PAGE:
Search

ordinary… mostly

"We have nothing to offer each other, except a haven." — K. Nafziger

Tag

Barbara Brown Taylor

The practice of encountering others (“An Altar in the World”, Chapter 6)

The wisdom of the Desert Fathers [and Mothers] includes the wisdom that the hardest spiritual work in the world is to love the neighbor as the self…

It may be the only real spiritual discipline there is.

– Barbara Brown Taylor

"An Altar in the World" by Barbara Brown TaylorAs I re-read An Altar in the World, I’m reminded that this chapter is one of my favorites. It is heavy on the theme of hospitality – a theme which has been formational in my life recently. Hospitality is the reason we moved to Laurelville in June; it is the reason I love my job; it is the natural result of working out my faith, based on a theology of Matthew 25.

I’m also reminded I’m not very skilled in this practice of encountering others. As Taylor notes, it demands action, not just thought. Which is to say, it requires me to see myself in someone else at the precise moment when I’d rather not be around that someone else. Or is it that they don’t want to be around me? Sometimes both.

One of the challenges I face at Laurelville is the wide diversity of people we welcome to the camp. It is our mission to offer “Christ-like hospitality with welcome and safety for all“, and ‘all’ tends to encompass quite a few people. Of course, many of our guests either don’t know about this little phrase, or they don’t quite grasp ‘all’, or they fail to realize that it’s hard to extend this hospitality if one harbors prejudice.

In any case, they’ll strike up a conversation regarding politics or hot-button issues in the Church and society, and assume that I must be in agreement with them, since I work at church camp. (It’s funny how one can hear such a variety of “biblical” opinions that are in complete disagreement with one another.) Anyway, it is easy enough to welcome people who see things as I do, but much more difficult when it’s clear that my conversation partner isn’t on the same page. Sometimes the best I can do is to simply listen and then try to change the topic. I’d like to do better, though. I’d like to learn to affirm the beauty and truth in each person. I’m still learning.*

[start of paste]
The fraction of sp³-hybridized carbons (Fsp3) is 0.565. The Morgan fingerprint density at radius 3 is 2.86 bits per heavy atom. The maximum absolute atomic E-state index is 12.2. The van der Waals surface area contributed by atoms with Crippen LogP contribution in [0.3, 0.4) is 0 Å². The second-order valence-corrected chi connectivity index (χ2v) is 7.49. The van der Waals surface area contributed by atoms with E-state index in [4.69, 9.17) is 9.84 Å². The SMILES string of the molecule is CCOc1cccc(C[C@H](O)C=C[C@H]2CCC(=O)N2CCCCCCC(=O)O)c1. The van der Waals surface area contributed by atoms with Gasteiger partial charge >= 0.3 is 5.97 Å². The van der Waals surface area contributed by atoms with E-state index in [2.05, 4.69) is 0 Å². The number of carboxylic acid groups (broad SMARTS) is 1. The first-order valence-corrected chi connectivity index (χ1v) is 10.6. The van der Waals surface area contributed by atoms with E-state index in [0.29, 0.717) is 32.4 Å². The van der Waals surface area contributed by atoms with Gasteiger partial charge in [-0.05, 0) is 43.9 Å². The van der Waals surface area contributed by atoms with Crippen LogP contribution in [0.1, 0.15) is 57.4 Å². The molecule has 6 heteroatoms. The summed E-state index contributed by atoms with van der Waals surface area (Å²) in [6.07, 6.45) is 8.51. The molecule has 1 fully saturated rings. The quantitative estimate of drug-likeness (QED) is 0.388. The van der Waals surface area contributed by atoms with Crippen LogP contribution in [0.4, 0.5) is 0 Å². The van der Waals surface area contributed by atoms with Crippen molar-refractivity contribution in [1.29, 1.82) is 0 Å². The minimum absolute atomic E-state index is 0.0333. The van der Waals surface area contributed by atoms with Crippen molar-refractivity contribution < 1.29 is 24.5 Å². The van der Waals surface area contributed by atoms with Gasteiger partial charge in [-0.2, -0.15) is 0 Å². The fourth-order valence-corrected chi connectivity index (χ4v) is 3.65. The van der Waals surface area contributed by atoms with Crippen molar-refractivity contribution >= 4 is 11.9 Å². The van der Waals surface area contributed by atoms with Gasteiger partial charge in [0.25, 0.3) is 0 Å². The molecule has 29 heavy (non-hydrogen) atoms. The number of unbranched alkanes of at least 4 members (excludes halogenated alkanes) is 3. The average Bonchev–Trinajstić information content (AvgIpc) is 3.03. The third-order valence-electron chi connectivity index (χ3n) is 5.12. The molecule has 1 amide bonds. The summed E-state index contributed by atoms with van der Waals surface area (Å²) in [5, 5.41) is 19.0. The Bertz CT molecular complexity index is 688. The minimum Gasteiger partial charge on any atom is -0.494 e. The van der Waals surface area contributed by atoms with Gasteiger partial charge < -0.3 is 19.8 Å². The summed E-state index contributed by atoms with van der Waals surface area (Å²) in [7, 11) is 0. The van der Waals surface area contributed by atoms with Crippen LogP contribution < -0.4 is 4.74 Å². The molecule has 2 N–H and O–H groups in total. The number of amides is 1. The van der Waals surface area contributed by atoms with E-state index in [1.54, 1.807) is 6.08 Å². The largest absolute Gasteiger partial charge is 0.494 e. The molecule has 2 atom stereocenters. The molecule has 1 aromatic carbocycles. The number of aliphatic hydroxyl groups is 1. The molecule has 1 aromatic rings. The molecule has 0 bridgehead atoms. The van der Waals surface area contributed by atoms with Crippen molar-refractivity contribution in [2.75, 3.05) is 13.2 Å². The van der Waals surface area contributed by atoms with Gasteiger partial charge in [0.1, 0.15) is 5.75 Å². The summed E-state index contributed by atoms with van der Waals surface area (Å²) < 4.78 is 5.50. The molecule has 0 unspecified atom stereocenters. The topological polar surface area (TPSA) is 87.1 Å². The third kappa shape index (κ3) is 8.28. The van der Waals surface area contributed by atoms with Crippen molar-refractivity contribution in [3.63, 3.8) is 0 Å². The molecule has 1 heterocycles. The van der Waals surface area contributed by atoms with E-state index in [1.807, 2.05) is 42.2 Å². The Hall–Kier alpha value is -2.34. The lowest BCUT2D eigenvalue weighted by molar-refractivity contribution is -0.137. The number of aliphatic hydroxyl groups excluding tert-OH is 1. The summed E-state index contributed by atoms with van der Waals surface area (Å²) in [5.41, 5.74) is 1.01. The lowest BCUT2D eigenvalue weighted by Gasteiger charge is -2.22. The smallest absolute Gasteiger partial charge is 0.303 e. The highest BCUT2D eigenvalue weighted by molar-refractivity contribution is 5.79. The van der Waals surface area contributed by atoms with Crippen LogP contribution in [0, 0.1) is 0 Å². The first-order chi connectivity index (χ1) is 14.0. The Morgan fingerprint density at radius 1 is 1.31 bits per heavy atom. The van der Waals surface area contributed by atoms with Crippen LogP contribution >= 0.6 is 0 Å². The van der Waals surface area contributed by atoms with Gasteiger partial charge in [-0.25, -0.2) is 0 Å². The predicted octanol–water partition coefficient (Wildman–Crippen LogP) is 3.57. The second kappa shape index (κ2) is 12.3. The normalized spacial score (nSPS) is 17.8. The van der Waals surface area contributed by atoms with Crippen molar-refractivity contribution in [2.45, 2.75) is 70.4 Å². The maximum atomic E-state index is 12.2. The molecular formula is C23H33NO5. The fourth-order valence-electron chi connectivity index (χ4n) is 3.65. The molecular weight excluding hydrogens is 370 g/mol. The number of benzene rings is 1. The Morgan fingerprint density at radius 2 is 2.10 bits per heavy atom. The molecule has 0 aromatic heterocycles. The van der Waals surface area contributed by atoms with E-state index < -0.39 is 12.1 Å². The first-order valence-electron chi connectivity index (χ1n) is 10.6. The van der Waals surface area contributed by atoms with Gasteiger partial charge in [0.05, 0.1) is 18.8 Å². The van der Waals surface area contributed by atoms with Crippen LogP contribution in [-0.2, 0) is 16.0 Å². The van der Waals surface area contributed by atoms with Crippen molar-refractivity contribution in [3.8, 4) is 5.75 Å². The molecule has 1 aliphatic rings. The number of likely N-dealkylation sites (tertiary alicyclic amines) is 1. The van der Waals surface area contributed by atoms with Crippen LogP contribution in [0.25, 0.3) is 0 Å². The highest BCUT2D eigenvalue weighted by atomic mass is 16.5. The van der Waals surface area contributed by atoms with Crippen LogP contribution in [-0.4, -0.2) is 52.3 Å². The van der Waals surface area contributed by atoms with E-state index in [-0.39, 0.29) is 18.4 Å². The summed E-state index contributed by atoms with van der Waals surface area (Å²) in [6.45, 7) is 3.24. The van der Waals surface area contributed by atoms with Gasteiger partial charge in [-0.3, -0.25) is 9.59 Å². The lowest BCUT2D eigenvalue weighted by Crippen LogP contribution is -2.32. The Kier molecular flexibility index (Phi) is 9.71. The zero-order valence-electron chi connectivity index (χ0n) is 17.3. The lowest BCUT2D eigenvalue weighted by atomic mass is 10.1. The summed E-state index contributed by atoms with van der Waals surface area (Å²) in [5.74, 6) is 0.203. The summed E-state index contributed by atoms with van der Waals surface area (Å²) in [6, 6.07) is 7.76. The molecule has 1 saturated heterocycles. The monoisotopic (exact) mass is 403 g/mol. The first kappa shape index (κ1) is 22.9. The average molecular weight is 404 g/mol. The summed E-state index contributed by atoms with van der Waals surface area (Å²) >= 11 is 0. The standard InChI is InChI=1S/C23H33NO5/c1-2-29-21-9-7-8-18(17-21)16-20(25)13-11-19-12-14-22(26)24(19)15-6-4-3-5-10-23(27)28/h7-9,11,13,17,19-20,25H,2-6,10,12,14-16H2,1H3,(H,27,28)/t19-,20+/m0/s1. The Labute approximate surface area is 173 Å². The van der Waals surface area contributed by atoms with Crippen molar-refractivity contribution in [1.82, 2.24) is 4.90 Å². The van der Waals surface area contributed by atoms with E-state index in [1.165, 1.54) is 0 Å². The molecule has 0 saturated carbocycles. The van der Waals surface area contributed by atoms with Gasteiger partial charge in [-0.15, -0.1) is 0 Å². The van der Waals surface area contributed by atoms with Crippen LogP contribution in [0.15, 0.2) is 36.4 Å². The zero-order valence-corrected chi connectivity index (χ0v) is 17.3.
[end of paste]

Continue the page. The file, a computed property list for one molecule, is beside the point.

* I’ve tried to do some learning by watching our director, John Denlinger, who is gifted in this practice of encountering others. I am sad that John will soon be leaving Laurelville, but am thankful that one of his legacies at Laurelville is a rich and broad vision of hospitality.

My goal is to begin each day by asking…

Lord, when will I see you hungry and give you food, or thirsty and give you something to drink? And when will I see you a stranger and welcome you…?

And then to close the day by reflecting back and asking the same thing. Eventually, I may learn the answer…

Truly I tell you, just as you did it to one of the least of these who are members of my family, you did it to me.

Advertisements

The practice of getting lost (“An Altar in the World”, chapter 5)

"An Altar in the World" by Barbara Brown TaylorThroughout this year, I’ve been reflecting on how I experience the practices Barbara Brown Taylor outlines in her book, An Altar in the World. Since my family moved to Laurelville in May, this has felt very natural to me. It’s easy to forget that I chose the book for my family’s book club before our new life at Laurelville was even on the radar screen.

In chapter five, Taylor describes the practice of being disoriented or getting lost… or (if one takes the idea to the extreme) failing. She asserts…

Popular religion focuses so hard on spiritual success that most of us do not know the first thing about the spiritual fruits of failure.

There were a quite a few points of connection for me in this chapter. I immediately recalled how my father and I enjoy hopping in his truck and trying to get lost. We grab a Gazetteer and set off to explore new roads…

Somewhere in Garrett County

We still tell the story of the wrong turn – the downhill gravel road, that turned to a dirt road, that gradually became too washed out and narrow to continue on. We didn’t have room to turn around, so we had to back up. But in the process, we managed to poke a stick into the side of one of the tires. Luckily, we had a spare. Too bad one of the bolts was rusted tight. Luckily, we were able to shear it off. Too bad we were out of gas. Luckily we could make it to the nearest station on fumes. Too bad the owner only accepted cash. Luckily Dad had $2. We eventually made it home.